Bill Cartwright is the grand Bull. He is stoic and soft-spoken, a
7-footer who is all elbows. Over the years this grizzled warrior with
the quirky shot has taken on younger, stronger, quicker and meaner
opponents and outlasted them despite injuries and chronic pain. These
days, though, he's just a big guy who is sick of talking about his
age and his throbbing knees and about whether he can play a few more
''I'm as fit as a fiddle,'' says Cartwright, who will turn 36 on
July 30. He pauses and then corrects himself: ''No, wait. I'm as fit
as a Kentucky racehorse.''
His eyes dance mischievously as a half-smile flits across his face
and fades. ''Well, some days I am,'' he says.
After 14 pro seasons, Cartwright is nursing-home material by NBA
standards. The flecks of gray in his goatee, not to mention the
perfect white circle that suddenly appeared there several years ago,
only add to Cartwright's image as an ancient mariner. He knows his
playing days are numbered. In fact, the Bulls have the option to buy
out his contract for the 1993-94 season for $800,000 -- a slot that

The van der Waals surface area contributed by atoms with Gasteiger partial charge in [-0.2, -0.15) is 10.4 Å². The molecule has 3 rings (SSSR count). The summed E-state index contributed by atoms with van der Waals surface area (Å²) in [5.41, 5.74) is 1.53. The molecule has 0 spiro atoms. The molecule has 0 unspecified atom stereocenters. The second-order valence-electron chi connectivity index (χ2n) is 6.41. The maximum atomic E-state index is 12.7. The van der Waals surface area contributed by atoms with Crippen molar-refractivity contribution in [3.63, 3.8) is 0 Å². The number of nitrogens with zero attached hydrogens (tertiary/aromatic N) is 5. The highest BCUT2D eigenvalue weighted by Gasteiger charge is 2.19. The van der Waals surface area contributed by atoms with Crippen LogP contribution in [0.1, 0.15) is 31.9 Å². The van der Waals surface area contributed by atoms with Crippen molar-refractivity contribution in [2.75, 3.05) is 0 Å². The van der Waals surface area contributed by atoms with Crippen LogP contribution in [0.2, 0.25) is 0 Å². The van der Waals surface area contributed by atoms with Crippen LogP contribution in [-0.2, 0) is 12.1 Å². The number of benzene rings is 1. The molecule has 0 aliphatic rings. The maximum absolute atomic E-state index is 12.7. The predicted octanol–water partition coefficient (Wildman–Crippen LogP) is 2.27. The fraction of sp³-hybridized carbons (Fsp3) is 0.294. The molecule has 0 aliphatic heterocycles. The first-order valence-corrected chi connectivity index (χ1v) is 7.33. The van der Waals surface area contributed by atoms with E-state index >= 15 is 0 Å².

apparently has been slated for European star Toni Kukoc. But general
manager Jerry Krause must consider this: For three years the Bulls
have withstood assaults from the league's premier pivotmen, and
Cartwright is the primary reason.
''No question about it,'' said forward Horace Grant. ''We wouldn't
be here without Bill.''
In 1988 Cartwright was traded to the Bulls for forward Charles
Oakley, a move most Chicago fans -- and some players -- greeted with
disgust: a 24-year- old for a 30-year-old. In time, Cartwright proved
he could still hang with the youngsters. ''It was a long time until I
felt like I fit in here,'' he says, ''but, personally, I was happy
because I was playing a lot more. Gradually, things got better.''
So did Chicago, thanks in no small part to the grand Bull. --
This is an article from the July 7, 1993 issue